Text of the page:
All of the meals above are made up of dry ingredients, but Omeals is a pre-cooked option that can be eaten straight from the package, hot or cold. It even comes with a heating element that is activated with 3-5 ounces of any kind of liquid (even sea water or coffee). You don’t need a stove or running water to heat up a warm dinner, making convenience the forte of an Omeals meal. And because they’re not dehydrated, Omeals taste a lot better than standard backpacking fare. Their flavor and texture are more along the lines of canned chili than rehydrated mush.

If they’re tasty and convenient, then why are Omeals all the way down at the bottom of our list? Take a look at the Calories Per Ounce spec above: the average Omeals dinner weighs 10.4 ounces (including the heating element) and is only 230 calories. For the weight of one Omeals package, you could bring five Mountain House meals, which would add up to over 1,300 calories. Furthermore, the heater becomes bulky when activated, so your load won’t decrease too much after dinnertime. You won’t find us bringing Omeals into the backcountry very often, but for certain applications—going without a stove, emergency food in the car, canoeing, or the novelty of watching a flameless heater at work—they can be a tasty choice.
See Omeals Meals

 

15. MRE Complete Meal ($11)

MRE Complete Meal backpacking foodCooking method: Pre-cooked
Average cook time: 10-15 minutes
Calories per ounce: 70
What we like: Cheap calories and everything you need in one package.
What we don’t: Not much emphasis on taste or ingredients.

If you’re military personnel, a firefighter, or a search and rescue volunteer, just hearing the acronym MRE—meals ready to eat—might send shivers down your spine. It’s likely you’ve had your fill. Similar to Omeals, MREs are pre-cooked and can be eaten hot or cold, though they too come with a flameless heater. Each complete meal comes with everything you’ll need: an entrée, side dish, desert, crackers/bread, spread (cheese, jelly, etc.), powdered beverage mix, utensils, a beverage mixing bag, chewing gum, napkin, coffee powder, and various seasonings.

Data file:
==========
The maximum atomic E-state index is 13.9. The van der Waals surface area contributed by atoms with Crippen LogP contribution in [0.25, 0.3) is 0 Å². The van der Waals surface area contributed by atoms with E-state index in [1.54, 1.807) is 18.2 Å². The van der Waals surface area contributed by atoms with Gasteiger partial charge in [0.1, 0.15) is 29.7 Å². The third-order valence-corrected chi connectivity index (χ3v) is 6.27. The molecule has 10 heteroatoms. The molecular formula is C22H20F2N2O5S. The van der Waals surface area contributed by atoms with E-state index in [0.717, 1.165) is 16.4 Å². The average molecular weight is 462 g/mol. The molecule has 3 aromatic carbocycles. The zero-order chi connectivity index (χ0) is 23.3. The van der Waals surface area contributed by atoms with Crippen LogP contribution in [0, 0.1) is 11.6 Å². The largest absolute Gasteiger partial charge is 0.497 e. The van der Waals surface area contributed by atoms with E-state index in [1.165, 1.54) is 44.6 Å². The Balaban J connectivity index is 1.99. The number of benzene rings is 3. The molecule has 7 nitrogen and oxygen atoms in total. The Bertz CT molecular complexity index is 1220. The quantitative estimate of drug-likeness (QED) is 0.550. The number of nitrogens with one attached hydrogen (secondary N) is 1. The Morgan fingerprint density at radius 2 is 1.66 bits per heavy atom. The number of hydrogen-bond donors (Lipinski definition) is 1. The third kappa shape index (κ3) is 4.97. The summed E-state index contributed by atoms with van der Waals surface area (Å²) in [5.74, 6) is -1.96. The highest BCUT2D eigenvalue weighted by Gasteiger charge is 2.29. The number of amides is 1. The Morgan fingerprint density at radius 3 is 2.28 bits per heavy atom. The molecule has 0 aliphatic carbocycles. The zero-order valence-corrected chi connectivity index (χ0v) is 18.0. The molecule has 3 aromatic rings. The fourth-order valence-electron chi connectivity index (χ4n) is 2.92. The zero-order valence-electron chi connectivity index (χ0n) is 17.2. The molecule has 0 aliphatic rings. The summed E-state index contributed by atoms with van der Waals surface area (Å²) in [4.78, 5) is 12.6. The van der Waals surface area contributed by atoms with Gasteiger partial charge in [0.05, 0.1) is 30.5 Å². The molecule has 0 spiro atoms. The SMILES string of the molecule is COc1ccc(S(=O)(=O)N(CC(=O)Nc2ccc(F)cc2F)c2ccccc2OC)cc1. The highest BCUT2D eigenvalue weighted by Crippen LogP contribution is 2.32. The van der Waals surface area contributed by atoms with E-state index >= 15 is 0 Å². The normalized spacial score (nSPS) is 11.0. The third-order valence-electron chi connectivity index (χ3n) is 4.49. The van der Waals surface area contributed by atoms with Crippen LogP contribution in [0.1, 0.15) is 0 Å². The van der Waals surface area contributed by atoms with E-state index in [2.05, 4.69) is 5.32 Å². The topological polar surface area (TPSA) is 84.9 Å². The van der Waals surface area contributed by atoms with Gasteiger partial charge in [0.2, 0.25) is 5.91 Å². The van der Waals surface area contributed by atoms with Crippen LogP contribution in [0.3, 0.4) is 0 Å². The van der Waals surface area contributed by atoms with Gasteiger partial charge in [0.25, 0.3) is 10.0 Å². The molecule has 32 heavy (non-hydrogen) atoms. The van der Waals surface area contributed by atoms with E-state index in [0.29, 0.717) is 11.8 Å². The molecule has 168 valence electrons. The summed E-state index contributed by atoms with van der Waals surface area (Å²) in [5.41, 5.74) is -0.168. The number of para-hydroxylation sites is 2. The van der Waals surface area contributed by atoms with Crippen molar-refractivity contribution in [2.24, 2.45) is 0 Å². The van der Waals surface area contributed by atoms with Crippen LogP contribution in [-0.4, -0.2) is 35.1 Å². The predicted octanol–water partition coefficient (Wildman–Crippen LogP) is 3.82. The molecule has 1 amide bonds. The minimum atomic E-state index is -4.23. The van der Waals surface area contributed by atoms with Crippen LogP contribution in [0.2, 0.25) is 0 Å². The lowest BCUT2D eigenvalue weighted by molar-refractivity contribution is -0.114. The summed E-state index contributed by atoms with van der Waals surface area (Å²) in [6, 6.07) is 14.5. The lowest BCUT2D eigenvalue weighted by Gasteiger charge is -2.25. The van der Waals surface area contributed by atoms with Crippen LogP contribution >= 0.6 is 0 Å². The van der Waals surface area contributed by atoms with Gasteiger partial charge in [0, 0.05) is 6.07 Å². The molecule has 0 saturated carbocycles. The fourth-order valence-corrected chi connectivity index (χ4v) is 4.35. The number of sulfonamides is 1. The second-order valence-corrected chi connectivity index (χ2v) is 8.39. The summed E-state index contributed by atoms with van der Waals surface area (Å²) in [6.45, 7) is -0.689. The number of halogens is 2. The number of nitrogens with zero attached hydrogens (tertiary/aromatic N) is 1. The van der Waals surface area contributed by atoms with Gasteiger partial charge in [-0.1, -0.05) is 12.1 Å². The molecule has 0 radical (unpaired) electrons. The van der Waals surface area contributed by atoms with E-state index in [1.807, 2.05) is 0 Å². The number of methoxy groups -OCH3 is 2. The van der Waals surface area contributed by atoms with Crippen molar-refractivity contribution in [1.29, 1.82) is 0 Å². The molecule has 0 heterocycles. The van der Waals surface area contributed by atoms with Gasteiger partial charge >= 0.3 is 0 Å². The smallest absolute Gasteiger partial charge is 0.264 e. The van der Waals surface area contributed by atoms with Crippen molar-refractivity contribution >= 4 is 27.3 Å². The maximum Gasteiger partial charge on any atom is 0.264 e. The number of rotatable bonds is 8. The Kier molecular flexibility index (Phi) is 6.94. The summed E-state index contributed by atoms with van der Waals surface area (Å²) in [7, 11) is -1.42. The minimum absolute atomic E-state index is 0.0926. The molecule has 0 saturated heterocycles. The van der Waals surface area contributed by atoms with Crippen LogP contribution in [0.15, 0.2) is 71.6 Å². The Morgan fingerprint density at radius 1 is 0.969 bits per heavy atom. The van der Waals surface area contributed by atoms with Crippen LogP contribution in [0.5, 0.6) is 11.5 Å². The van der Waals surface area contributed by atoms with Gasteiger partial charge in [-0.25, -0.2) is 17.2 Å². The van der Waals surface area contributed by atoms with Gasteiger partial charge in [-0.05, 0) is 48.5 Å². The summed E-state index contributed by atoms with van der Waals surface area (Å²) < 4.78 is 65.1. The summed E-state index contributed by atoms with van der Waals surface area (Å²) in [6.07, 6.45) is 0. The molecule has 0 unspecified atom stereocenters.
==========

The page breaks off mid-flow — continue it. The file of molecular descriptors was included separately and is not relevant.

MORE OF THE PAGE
If you’re looking for flavorful or all-natural ingredients, look elsewhere. MREs are made for function: they can withstand parachute drops from over 1,000 feet and have a shelf life of 3.5 years in 80-degree heat. These meals are heavier than most because they’re pre-cooked, but unlike Omeals, they still pack in an impressive amount of calories. Take note: the supply of MREs seems suspect, so take care when purchasing. Civilian MREs are now made by many manufacturers, and websites such as MRE Marketplace allow you to pick your flavors and ensure that the meals you purchase aren’t past their expiration date. 
See MRE Complete Meals

 

Backpacking Food Comparison Table

Food Price Method Time Cal/Oz* Special Diet Options
Good To-Go $12.50 Pouch 15-20 min 115 Gluten free, vegan, vegetarian, pescatarian

Packit Gourmet

$6-9 Pouch 10-15 min 114 Gluten conscious, vegetarian, dairy free
Mountain House $8-11 Pouch 8-9 min 129 Gluten free 
Outdoor Herbivore $8-10 Pot 10 min 117 Gluten free, vegan, vegetarian
Patagonia Provisions $7 Pot 10 min 96 Gluten free, dairy free, vegan
Backpacker's Pantry $5-13.50 Pouch 15-20 min 111 Gluten free, vegan, vegetarian, soy free, dairy free
MaryJanesFarm $5-8 Pouch 10 min 103 Gluten free, vegetarian, vegan
Wild Zora Paleo Meals $13 Pouch 10-12 min 110 Gluten free, milk free, soy free
Pack Lite Foods $10 Pot 5-10 min 102 Vegetarian, vegan
AlpineAire Foods $6.50-8.50 Pouch 10-12 min 106 Gluten free, vegetarian, vegan
Cache Lake $7-11 Pot 10-20 min 92 Vegetarian
Wise Company $8-9 Pouch 12-15 min 118 No
Mountain House Pro-Pak $7-8 Pouch 8-9 min 117 No
Omeals $8 Pre-cooked 5 min 22 Vegetarian
MRE Complete Meal $11 Pre-cooked 10-15 min 70 Vegetarian